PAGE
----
Left to right, Archbishop Thomas G. Wenski of Miami, Bishop Gerald Kicanas of Tucson and Bishop Eusebio Elizondo are members of U.S. Conference of Catholic Bishops’ Committee on Migration. The committee held a press conference on Thursday (May 29) on Capitol Hill before going to speak to members of the House of Representatives to push immigration reform efforts. Religion News Service photo by Heather Adams

Left to right, Archbishop Thomas G. Wenski of Miami, Bishop Gerald Kicanas of Tucson and Bishop Eusebio Elizondo are members of U.S. Conference of Catholic Bishops’ Committee on Migration. The committee held a press conference on Thursday (May 29) on Capitol Hill before going to speak to members of the House of Representatives to push immigration reform efforts. Religion News Service photo by Heather Adams


This image is available for Web and print publication. For questions, contact Sally Morrow.

WASHINGTON (RNS) Catholic bishops returned to Capitol Hill on Thursday (May 29) with a renewed push for immigration reform, as Miami Archbishop Thomas Wenski called the failure to address immigration reform “a stain on the soul of our nation.”

Before fanning out to meet with lawmakers, members of the U.S. Conference of Catholic Bishops’ Committee on Migration held a Mass at a Capitol Hill church that recalled a dramatic Mass they held April 1 along the U.S.-Mexican border.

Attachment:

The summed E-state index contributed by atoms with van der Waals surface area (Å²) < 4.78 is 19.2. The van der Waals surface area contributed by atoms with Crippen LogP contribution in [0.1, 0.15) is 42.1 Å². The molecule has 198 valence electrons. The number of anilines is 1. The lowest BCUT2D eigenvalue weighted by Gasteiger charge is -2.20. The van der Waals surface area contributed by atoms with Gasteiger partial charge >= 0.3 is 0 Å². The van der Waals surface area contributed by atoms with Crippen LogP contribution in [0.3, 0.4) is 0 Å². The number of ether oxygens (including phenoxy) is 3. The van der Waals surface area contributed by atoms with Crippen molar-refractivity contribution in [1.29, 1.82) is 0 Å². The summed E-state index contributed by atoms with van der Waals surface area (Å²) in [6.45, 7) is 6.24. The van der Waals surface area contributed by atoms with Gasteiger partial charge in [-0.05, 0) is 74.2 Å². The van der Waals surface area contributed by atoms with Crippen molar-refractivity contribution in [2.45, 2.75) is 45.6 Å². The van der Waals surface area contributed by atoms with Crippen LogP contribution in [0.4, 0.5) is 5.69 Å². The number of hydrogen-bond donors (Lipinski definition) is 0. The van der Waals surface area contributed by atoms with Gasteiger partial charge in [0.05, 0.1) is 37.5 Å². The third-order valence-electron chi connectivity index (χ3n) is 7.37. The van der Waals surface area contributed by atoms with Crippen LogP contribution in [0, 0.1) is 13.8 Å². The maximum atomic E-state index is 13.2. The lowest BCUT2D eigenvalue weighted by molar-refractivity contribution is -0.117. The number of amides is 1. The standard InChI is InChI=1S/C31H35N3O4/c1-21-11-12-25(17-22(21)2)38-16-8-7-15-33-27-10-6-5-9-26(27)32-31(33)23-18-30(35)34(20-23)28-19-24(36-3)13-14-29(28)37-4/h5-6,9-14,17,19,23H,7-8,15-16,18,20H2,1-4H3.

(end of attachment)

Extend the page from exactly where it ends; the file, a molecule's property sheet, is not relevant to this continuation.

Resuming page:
Wenski, the committee’s chairman, said, “When laws fail to advance the common good, they can and they should be changed.”

The bishops’ push was accompanied by a separate open letter to House Speaker John Boehner, a Catholic, signed by 30 Catholic leaders, including the Rev. Larry Snyder, CEO of Catholic Charities USA, and the Rev. Thomas H. Smolich, who oversees Jesuit priests in the U.S.

“Legislative obstruction in the face of preventable suffering and death is not only a failure of leadership. It is immoral and shameful,” the letter said. “The eyes of our God — who hungers for justice and commands us to welcome the stranger and bind the wounds of those left by the side of the road — are on us.”

A choir led songs during a Mass held by members of the U.S. Conference of Catholic Bishops’ Committee on Migration at a Capitol Hill church on Thursday (May 29). The service included multiple languages, such as Swahili, Arabic, Spanish, German and English. Religion News Service photo by Heather Adams

A choir led songs during a Mass held by members of the U.S. Conference of Catholic Bishops’ Committee on Migration at a Capitol Hill church on Thursday (May 29). The service included multiple languages, such as Swahili, Arabic, Spanish, German and English. Religion News Service photo by Heather Adams


This image is available for Web and print publication. For questions, contact Sally Morrow.

Advocates have been pushing the House to pass an immigration bill for months; the Senate passed the bill last June but it has faced steep opposition in the Republican-controlled House, where Boehner says it lacks the votes to pass.

Bishop Gerald Kicanas of Tucson, Ariz., said that the prelates planned to tell some of the stories from the border Mass to lawmakers to humanize the immigration debate because “when there’s a faceless person, it’s easy to reject or ignore or put aside that person.”

During Wenski’s homily, he said the immigrants aren’t criminals and are looking to “regain themselves with honest work.”